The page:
Susan Ardis is Head Librarian of the McKinney Engineering Library.
I recently had the amazing opportunity to visit two technical libraries in Hanoi one at Hanoi University of Technology (HUT) and the other at Vietnam National University (VNU)-Hanoi not to be confused with the largest university in Vietnam with the same name in Ho Chi Minh City. Both universities have over 30k students. My visit was in conjunction with an outside consulting project where I’m the library representative on a team charged with planning for a new technical university to be built 60 kilometers outside of Hanoi.
Hanoi is an enormous city with an estimated population of over 6.5 million and I think I may have seen nearly half of them. It was the rainy session so if you think about what Houston would be like on serious steroids then you’d have a sense of the temperature and the humidity. I was told how lucky we were since it didn’t rain much (only 20 minutes one day) during our visit. But it was kind of weepy at times.
Sadly there wasn’t much time to be a tourist but I did see and learn a number of things. Cars and motor bikes are everywhere and only cars need to follow road signs such as the one way sign and no driving on the sidewalks. How do I know? Our driver got a ticket for driving down the wrong way on a one-way street. The motorbikes did not. We saw cars of all types from BMWs to Daewoos to Cadillac Escalades to Fords. I was surprised to be driven around town in new Ford Explorer. Probably the most interesting aspect of transportation was to see a guy with two front doors tied on to his motorbike just zipping down the street.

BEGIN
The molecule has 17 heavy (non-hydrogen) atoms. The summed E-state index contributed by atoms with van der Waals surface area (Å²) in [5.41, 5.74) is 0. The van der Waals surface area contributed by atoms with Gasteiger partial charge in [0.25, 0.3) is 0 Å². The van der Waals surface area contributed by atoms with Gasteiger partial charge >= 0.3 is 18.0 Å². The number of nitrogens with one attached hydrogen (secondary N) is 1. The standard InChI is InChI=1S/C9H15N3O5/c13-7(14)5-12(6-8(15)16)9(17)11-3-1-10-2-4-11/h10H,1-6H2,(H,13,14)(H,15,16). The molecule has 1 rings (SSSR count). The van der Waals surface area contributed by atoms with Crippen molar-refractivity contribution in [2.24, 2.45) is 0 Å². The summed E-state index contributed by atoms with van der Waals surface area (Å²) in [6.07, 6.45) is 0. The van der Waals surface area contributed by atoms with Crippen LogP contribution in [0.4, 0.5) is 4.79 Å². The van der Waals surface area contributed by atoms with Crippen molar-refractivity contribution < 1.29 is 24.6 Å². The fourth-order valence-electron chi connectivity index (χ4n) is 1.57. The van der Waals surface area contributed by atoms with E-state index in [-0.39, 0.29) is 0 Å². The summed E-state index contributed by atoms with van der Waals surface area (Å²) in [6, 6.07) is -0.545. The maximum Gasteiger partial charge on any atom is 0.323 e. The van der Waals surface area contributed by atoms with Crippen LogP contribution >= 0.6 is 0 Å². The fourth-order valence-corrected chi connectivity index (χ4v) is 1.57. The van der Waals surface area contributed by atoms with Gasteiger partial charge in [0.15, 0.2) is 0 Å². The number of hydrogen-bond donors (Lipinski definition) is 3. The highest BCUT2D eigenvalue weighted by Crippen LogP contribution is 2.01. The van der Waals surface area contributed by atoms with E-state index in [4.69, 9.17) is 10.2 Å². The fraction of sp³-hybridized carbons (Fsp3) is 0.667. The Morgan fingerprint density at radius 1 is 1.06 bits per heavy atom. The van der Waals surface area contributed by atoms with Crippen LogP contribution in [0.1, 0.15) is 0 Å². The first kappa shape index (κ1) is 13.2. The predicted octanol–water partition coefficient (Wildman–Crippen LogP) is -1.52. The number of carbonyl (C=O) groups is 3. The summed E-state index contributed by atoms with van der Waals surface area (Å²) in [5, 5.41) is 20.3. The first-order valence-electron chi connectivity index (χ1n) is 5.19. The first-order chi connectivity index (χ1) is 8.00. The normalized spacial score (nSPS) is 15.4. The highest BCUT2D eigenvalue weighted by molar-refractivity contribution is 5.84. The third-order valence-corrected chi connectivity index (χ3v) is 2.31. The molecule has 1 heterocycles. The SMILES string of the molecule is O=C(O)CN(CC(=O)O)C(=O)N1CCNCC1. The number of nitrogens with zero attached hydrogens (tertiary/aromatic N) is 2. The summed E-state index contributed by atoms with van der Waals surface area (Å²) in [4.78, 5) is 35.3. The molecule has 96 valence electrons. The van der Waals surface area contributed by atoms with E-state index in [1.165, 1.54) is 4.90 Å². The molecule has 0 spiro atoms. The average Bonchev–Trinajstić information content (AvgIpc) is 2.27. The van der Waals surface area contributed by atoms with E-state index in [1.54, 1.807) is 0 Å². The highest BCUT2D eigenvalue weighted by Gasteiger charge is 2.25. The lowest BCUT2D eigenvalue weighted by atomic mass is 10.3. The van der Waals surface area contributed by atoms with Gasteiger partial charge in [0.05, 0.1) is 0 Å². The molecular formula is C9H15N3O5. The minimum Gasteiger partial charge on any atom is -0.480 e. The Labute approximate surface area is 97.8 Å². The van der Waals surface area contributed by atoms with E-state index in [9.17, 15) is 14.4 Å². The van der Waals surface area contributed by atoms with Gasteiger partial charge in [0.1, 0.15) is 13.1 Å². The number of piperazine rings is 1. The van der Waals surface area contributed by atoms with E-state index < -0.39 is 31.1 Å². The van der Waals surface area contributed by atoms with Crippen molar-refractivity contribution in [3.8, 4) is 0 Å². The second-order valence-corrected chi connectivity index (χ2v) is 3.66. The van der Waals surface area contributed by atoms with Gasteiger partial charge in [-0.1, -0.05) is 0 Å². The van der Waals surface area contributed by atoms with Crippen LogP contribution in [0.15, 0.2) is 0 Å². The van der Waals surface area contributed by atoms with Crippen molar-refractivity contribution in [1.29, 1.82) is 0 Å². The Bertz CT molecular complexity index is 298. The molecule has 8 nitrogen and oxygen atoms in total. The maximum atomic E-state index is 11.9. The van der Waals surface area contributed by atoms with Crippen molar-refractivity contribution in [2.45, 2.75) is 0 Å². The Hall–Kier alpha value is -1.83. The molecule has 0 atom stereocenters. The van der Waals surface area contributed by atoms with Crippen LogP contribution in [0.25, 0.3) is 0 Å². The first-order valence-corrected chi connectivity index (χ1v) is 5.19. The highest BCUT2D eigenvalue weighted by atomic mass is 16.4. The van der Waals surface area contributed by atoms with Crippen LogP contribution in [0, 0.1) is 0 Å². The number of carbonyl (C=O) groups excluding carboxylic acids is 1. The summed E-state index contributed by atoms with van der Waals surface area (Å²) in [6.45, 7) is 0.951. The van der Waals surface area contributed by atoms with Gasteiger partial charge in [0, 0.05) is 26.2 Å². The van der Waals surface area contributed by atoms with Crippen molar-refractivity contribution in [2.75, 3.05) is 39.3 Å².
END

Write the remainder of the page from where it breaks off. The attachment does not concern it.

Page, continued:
All these two-stroke engines means the air is quite polluted so nearly everyone on a motor bike is wearing a face mask. I never saw anyone out of the probably 1m motorbikes not wearing a helmet so this must be an enforced law. Hanoi is a city on the go, everyone is moving all the time and building are being build and remodeled all over town at an enormous pace. Everyone has a cell phone and everyone is calling all the time even during meetings with what we were told were “high officials.” Continue reading In the Land of Peace and Quiet